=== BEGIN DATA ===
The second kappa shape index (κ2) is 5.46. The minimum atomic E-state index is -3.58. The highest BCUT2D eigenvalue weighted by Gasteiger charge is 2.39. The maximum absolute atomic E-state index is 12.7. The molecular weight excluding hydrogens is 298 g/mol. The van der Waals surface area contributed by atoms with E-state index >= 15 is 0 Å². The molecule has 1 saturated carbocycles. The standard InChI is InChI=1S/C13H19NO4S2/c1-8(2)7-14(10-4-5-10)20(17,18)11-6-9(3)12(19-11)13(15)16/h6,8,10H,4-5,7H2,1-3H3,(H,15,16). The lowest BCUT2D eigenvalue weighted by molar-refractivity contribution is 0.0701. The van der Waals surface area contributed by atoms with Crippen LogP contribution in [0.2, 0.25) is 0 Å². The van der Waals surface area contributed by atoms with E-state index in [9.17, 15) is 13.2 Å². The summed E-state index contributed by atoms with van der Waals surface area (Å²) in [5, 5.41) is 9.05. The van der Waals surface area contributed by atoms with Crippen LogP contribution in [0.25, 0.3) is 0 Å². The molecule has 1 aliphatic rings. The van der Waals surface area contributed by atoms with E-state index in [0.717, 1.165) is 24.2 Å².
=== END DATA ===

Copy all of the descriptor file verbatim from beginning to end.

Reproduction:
The second kappa shape index (κ2) is 5.46. The minimum atomic E-state index is -3.58. The highest BCUT2D eigenvalue weighted by Gasteiger charge is 2.39. The maximum absolute atomic E-state index is 12.7. The molecular weight excluding hydrogens is 298 g/mol. The van der Waals surface area contributed by atoms with E-state index >= 15 is 0 Å². The molecule has 1 saturated carbocycles. The standard InChI is InChI=1S/C13H19NO4S2/c1-8(2)7-14(10-4-5-10)20(17,18)11-6-9(3)12(19-11)13(15)16/h6,8,10H,4-5,7H2,1-3H3,(H,15,16). The lowest BCUT2D eigenvalue weighted by molar-refractivity contribution is 0.0701. The van der Waals surface area contributed by atoms with Crippen LogP contribution in [0.2, 0.25) is 0 Å². The van der Waals surface area contributed by atoms with E-state index in [9.17, 15) is 13.2 Å². The summed E-state index contributed by atoms with van der Waals surface area (Å²) in [5, 5.41) is 9.05. The van der Waals surface area contributed by atoms with Crippen LogP contribution in [0.25, 0.3) is 0 Å². The molecule has 1 aliphatic rings. The van der Waals surface area contributed by atoms with E-state index in [0.717, 1.165) is 24.2 Å².